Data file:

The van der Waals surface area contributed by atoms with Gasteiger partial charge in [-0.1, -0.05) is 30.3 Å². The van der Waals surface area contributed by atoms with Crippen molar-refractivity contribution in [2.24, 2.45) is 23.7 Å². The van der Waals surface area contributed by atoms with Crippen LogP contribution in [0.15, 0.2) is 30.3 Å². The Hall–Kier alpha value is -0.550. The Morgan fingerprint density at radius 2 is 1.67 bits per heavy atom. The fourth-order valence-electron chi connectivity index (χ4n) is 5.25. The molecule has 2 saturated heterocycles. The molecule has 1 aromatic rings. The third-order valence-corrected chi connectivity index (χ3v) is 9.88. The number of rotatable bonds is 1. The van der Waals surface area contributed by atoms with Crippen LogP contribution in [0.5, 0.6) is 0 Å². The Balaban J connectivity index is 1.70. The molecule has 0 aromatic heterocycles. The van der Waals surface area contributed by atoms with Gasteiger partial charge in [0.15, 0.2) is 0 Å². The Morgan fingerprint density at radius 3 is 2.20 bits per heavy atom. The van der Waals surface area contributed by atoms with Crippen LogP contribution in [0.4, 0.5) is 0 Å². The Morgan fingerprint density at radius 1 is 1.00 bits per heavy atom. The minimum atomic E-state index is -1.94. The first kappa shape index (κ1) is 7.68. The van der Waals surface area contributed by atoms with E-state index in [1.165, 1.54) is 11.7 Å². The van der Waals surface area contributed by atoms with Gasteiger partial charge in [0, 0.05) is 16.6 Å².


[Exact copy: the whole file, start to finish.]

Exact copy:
The van der Waals surface area contributed by atoms with Gasteiger partial charge in [-0.1, -0.05) is 30.3 Å². The van der Waals surface area contributed by atoms with Crippen molar-refractivity contribution in [2.24, 2.45) is 23.7 Å². The van der Waals surface area contributed by atoms with Crippen LogP contribution in [0.15, 0.2) is 30.3 Å². The Hall–Kier alpha value is -0.550. The Morgan fingerprint density at radius 2 is 1.67 bits per heavy atom. The fourth-order valence-electron chi connectivity index (χ4n) is 5.25. The molecule has 2 saturated heterocycles. The molecule has 1 aromatic rings. The third-order valence-corrected chi connectivity index (χ3v) is 9.88. The number of rotatable bonds is 1. The van der Waals surface area contributed by atoms with Crippen LogP contribution in [0.5, 0.6) is 0 Å². The Balaban J connectivity index is 1.70. The molecule has 0 aromatic heterocycles. The van der Waals surface area contributed by atoms with Gasteiger partial charge in [0.15, 0.2) is 0 Å². The Morgan fingerprint density at radius 3 is 2.20 bits per heavy atom. The van der Waals surface area contributed by atoms with Crippen LogP contribution in [0.4, 0.5) is 0 Å². The Morgan fingerprint density at radius 1 is 1.00 bits per heavy atom. The minimum atomic E-state index is -1.94. The first kappa shape index (κ1) is 7.68. The van der Waals surface area contributed by atoms with E-state index in [1.165, 1.54) is 11.7 Å². The van der Waals surface area contributed by atoms with Gasteiger partial charge in [0, 0.05) is 16.6 Å².